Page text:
When I first meet Morton Satin, he's seated in an office chair on a Tuesday morning, shaking his head at his computer screen. He glances over, sighing, and motions toward the monitor. Displayed is a press release from Science Daily claiming that salt depletes the body's calcium stores. "Every morning brings a new headline," he says sadly before launching into a diatribe about the supposedly shoddy science used in the article. "Sometimes, you feel like you're spinning your wheels, not moving forward but trying to prevent misinformation."
"More people die when they are on a low-sodium diet than when they are on a regular-salt diet," he proclaims.
The misinformation he's worried about concerns one of the most ubiquitous substances in our daily lives: salt. This week, experts convened by the Institute of Medicine concluded that "the evidence on direct health outcomes does not support recommendations to lower sodium intake ... to or even below 1,500 mg per day." The current recommendation is not to exceed 2,300 mg per day, though most Americans do. This slight paradigm shift -- to an idea that less salt is not always better, which is already disputed and will be slow to be accepted -- comes after years of advocacy from people like Satin.
Satin, a molecular biologist, has begrudgingly accepted the nickname "The Salt Guru," after coming out of retirement to be the Vice President of Science and Research at The Salt Institute, a non-profit trade association based in Alexandria, Virginia. Before that, Satin spent sixteen years as the Director of the United Nations Food and Agriculture Organization's Agribusiness Program. It was there he achieved two of his most important successes: a patent for coconut water and one for the creation of gluten-free bread.
His office is more that of a man who writes coffee table books on coffee (which he recently did, to warm reception by The New Yorker) than of a molecular biologist who thinks the public institutes of health are spouting untruths. But, he does think that. He says the 2,300 mg line is too low, and he's not the only one.
Science writer Gary Taubes, a salt defender and author of Good Calories, Bad Calories and Why We Get Fat, has written columns for The New York Times in which he defends salt's health properties. The problem with Satin as the loudest salt advocate, though, is that even while a close look at data does seem to lend credence to his claims, he works for the Salt Institute -- which salt companies help support. Credibility goes out the window, Taubes says, and it doesn't matter how loud you are, no one will listen.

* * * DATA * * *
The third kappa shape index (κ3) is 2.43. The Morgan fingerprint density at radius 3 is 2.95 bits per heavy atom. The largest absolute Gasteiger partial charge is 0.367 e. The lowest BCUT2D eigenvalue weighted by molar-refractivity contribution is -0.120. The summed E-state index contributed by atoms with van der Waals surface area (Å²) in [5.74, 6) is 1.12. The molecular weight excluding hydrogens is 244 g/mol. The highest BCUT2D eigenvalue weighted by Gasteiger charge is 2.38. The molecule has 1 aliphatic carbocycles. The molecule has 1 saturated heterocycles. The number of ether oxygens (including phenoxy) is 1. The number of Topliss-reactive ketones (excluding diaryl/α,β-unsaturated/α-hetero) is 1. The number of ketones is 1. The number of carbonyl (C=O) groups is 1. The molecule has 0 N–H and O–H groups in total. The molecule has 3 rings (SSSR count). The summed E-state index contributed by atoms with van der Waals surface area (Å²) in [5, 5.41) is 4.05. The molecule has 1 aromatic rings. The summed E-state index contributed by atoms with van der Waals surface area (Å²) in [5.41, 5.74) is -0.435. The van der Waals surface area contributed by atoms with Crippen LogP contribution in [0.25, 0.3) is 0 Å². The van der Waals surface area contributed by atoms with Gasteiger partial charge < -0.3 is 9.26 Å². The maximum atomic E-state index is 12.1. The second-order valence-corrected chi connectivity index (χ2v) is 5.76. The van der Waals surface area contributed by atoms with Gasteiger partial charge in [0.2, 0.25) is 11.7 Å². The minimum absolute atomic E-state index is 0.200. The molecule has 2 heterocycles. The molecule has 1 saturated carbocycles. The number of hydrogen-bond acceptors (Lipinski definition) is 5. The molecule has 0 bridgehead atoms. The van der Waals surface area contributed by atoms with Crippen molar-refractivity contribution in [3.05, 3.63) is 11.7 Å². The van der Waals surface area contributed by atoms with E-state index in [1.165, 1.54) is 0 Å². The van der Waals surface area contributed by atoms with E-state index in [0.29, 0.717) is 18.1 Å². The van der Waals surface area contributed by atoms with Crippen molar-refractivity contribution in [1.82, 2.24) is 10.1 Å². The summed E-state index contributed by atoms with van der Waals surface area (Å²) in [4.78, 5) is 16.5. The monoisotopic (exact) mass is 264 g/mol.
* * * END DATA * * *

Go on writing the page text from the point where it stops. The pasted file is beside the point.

Satin has a propensity for ambling off into his life's stories, eyes racing around the room as he wanders lazily into these arbitrary yarns. When telling these stories, he seems calm, at peace. And he stays that way until he speaks about salt's reception. At that point, his eyes narrow and mouth pinches, his voice rises, and his anger is prominent, ardent. "More people die when they are on a low-sodium diet than when they are on a regular-salt diet," he proclaims. "You have to look this thing with a truly open mind, and it's difficult because we really don't like to think of public institutions fooling us and screwing us ... [But] nothing justifies lying. Nothing justifies exaggerating. Nothing justifies misleading the public."
And that's exactly what he thinks most public health institutions, such as the United States Department of Agriculture and the Centers for Disease Control, are doing. The American Heart Association (AHA) has argued that 2,300 mg is too high. The argument is that high sodium intake increases blood pressure and leads to cardiovascular disease, strokes, and kidney disease. Consuming 2,300 mg at most helps keep this in check, according to the AHA.
Satin readily admits, though, while disagreeing with these guidelines, that he doesn't know what the right amount is. His bible is the Dietary Reference Intake, which is an Institute of Medicine study supported by the National Academy of Sciences, The National Heart, Lung, and Blood Institute of the National Institutes of Health and the U.S. Department of Health and Human Services' Office of Disease Prevention and Health Promotion, among others.
The six-page letter refutes the Times piece, concluding that it could lead to "more hypertension, heart disease, deaths, misery, and medical costs down the road" if taken seriously.
The book offers an estimated average requirement (EAR) of various elements and minerals. Satin eagerly points at the top of page 270, which reads, "Because of insufficient data from dose-response trials, an EAR could not be established, and thus a Recommended Dietary Allowance could not be derived. Hence, an Adequate Intake is provided."
In plain language: It was impossible to determine how much salt we should be consuming, leaving Satin further incensed that someone would claim to know how much we shouldn't be eating. "You can guarantee if they had the evidence, it'd be there," he says. His view of the 2,300 mg line is that it was invented out of thin air. "It was a lie," he says. "I know scientists, and I know how they think: if there is no evidence, they made it up."
This, of course, raises the question: why would someone launch a national campaign against salt? Satin thinks it's a mixture of laziness, convenience, and the easy path to scientific popularity. It's easy to launch a campaign against something, and it becomes easier as more people think it's detrimental to their health